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Onabajo is the recipient of an ARO Young Investigator Program Award
Assistant Professor Marvin Onabajo, electrical and computer engineering, has received a $205,000 Young Investigator Award from the Army Research Office (ARO). The grant supports Onabajo’s efforts to develop security solutions for the global semiconductor industry — specifically, an on-chip thermal sensing system that detects hardware hacking attempts.
“There is an increasing risk of harmful modifications that can be made when third parties alter chip designs that are manufactured offshore,” Onabajo states. “This means you might purchase a device with built-in vulnerabilities and, at some point, hackers can remotely activate the Trojan component and begin to steal data from your device. Alternatively, a malicious integrated circuit that is inserted without consent of the designer can also degrade functionality or deactivate a chip after a certain time or event.”
Onabajo is exploring a unique solution: designing thermal sensors that can be placed within chips to detect an increase in heat within the device when a Trojan circuit is activated. The sensor circuits will provide a security alert that can potentially be used to notify users of the malicious hacking attempt before data is compromised, or automatically stop the execution of critical tasks.
In addition to focusing on next-generation chip design with semiconductor technology while earning his masters and Ph.D. at Texas A&M, Onabajo has worked for both Intel and Broadcom. He joined the Northeastern faculty in 2011, founding the Analog & Mixed-Signal Integrated Circuit Research Laboratory in ECE.
“In all my academic research and my professional work, I’ve focused on a pressing question facing chip manufacturers: How can we make chips smaller and less expensive, while still maintaining the highest standards of performance and reliability?” explains Onabajo. “As consumers demand better integration of voice, video, and internet connectivity — into smaller and smaller mobile devices and medical implants — this is an urgent challenge.”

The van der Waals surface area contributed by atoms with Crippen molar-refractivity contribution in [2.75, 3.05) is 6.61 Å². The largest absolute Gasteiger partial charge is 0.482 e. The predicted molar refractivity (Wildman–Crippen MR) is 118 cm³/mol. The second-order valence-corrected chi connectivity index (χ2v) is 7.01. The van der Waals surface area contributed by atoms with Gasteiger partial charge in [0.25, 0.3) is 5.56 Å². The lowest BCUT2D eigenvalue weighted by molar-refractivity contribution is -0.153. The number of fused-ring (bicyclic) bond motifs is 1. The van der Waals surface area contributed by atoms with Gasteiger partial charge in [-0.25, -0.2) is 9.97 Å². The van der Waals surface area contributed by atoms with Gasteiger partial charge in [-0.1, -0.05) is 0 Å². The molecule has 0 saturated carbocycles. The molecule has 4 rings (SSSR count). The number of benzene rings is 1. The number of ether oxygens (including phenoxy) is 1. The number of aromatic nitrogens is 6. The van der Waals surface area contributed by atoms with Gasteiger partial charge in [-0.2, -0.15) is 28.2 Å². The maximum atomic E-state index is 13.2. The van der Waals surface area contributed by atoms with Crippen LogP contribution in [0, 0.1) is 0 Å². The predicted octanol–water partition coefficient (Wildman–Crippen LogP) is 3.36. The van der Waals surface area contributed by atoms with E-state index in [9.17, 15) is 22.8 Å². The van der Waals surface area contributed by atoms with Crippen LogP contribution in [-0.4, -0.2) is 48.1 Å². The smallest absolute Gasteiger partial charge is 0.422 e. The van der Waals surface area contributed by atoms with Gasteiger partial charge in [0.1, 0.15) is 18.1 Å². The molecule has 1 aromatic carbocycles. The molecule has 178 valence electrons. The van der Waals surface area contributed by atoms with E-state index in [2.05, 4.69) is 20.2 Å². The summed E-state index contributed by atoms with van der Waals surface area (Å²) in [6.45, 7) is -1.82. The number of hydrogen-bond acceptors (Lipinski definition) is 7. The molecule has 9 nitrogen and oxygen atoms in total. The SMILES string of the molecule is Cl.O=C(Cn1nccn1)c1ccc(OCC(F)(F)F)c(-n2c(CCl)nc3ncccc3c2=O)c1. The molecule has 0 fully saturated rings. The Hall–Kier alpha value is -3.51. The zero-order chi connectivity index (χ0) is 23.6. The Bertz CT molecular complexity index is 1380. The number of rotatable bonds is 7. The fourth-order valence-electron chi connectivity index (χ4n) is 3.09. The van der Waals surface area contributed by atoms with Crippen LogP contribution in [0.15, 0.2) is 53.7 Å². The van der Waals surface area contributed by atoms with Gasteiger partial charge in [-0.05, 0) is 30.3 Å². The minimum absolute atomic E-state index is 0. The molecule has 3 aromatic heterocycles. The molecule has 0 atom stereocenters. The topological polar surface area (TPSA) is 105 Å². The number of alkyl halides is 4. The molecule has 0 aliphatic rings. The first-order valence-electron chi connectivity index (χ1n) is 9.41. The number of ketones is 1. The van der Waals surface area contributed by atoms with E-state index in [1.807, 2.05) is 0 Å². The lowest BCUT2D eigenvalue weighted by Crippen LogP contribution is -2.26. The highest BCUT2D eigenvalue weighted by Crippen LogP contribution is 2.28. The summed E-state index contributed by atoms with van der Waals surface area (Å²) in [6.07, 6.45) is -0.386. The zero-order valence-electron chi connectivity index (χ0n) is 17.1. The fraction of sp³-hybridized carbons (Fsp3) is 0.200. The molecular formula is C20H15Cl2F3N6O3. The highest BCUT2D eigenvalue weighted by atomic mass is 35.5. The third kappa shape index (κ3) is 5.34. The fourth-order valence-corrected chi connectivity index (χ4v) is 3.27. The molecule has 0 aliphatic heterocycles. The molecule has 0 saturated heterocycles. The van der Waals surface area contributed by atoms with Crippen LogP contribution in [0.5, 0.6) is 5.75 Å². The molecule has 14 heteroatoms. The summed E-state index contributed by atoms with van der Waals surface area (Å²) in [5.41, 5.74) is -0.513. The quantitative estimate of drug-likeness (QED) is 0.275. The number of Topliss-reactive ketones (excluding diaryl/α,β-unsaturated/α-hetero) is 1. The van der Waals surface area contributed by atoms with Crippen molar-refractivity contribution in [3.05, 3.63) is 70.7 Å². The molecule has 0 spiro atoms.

Much of Onabajo’s research at Northeastern focuses on the incorporation of self-testing and correction features directly onto the chip as it is manufactured. “Although the semiconductor industry has improved in its ability to produce much smaller chips with increased functionality, reliability will always be a concern, due to unavoidable variations of the chip production processes — as well as the degradation of materials over time, as devices age,” Onabajo notes. “One solution is to design chips that measure their own performance, and then self-calibrate to correct any issues. That is a continuing focus of my investigations.”
In 2015, Onabajo received a $500,000 CAREER Award from the National Science Foundation to support the design of more reliable chips for wireless communication in medical applications with the goals of ensuring signal integrity and resisting interference, while reducing power consumption. “Every chip application is important, but obviously it’s critical to maintain the signal integrity of medical implants and other devices that transmit life-saving information,” says Onabajo. “My research team at Northeastern is addressing this problem by designing ‘tunable’ integrated circuits to improve performance in the presence of manufacturing variations and interference from unwanted wireless signals in the environment.”
Onabajo concludes, “As electronic devices continue to proliferate, chip design research will have broader and broader applications. Having worked in both the semiconductor industry and academia, one of my main aims is to apply and teach practical problem-solving approaches at Northeastern. In collaboration with the students in my lab, as well as other ECE faculty, we are poised to introduce groundbreaking improvements that will make the next generation of chips smaller and more reliable for wireless devices with low power consumption for the Internet of Things.”